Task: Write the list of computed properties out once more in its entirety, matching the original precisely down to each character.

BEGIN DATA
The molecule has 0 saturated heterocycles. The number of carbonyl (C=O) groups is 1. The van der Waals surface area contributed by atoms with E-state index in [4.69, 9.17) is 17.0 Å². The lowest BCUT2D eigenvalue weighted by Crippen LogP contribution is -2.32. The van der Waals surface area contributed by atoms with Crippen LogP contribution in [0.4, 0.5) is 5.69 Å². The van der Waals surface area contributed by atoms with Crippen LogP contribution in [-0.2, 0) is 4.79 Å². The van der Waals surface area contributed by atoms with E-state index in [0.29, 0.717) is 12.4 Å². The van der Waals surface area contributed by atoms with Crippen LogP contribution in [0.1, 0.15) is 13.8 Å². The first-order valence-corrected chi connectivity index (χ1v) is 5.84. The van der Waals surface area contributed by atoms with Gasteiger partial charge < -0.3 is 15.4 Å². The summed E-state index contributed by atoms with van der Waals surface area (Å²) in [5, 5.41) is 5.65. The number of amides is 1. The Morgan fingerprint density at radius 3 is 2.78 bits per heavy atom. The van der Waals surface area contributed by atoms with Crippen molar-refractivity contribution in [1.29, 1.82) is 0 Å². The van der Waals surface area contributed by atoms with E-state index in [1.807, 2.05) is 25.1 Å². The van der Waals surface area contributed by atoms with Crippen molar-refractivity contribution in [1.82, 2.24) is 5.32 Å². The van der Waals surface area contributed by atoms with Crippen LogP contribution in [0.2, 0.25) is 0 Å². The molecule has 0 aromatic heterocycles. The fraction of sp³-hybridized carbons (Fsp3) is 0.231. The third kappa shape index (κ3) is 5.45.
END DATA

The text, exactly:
The molecule has 0 saturated heterocycles. The number of carbonyl (C=O) groups is 1. The van der Waals surface area contributed by atoms with E-state index in [4.69, 9.17) is 17.0 Å². The lowest BCUT2D eigenvalue weighted by Crippen LogP contribution is -2.32. The van der Waals surface area contributed by atoms with Crippen LogP contribution in [0.4, 0.5) is 5.69 Å². The van der Waals surface area contributed by atoms with Crippen LogP contribution in [-0.2, 0) is 4.79 Å². The van der Waals surface area contributed by atoms with E-state index in [0.29, 0.717) is 12.4 Å². The van der Waals surface area contributed by atoms with Crippen LogP contribution in [0.1, 0.15) is 13.8 Å². The first-order valence-corrected chi connectivity index (χ1v) is 5.84. The van der Waals surface area contributed by atoms with Gasteiger partial charge < -0.3 is 15.4 Å². The summed E-state index contributed by atoms with van der Waals surface area (Å²) in [5, 5.41) is 5.65. The number of amides is 1. The Morgan fingerprint density at radius 3 is 2.78 bits per heavy atom. The van der Waals surface area contributed by atoms with Crippen molar-refractivity contribution in [1.29, 1.82) is 0 Å². The van der Waals surface area contributed by atoms with E-state index in [1.807, 2.05) is 25.1 Å². The van der Waals surface area contributed by atoms with Crippen molar-refractivity contribution in [1.82, 2.24) is 5.32 Å². The van der Waals surface area contributed by atoms with Crippen LogP contribution in [0.2, 0.25) is 0 Å². The molecule has 0 aromatic heterocycles. The fraction of sp³-hybridized carbons (Fsp3) is 0.231. The third kappa shape index (κ3) is 5.45.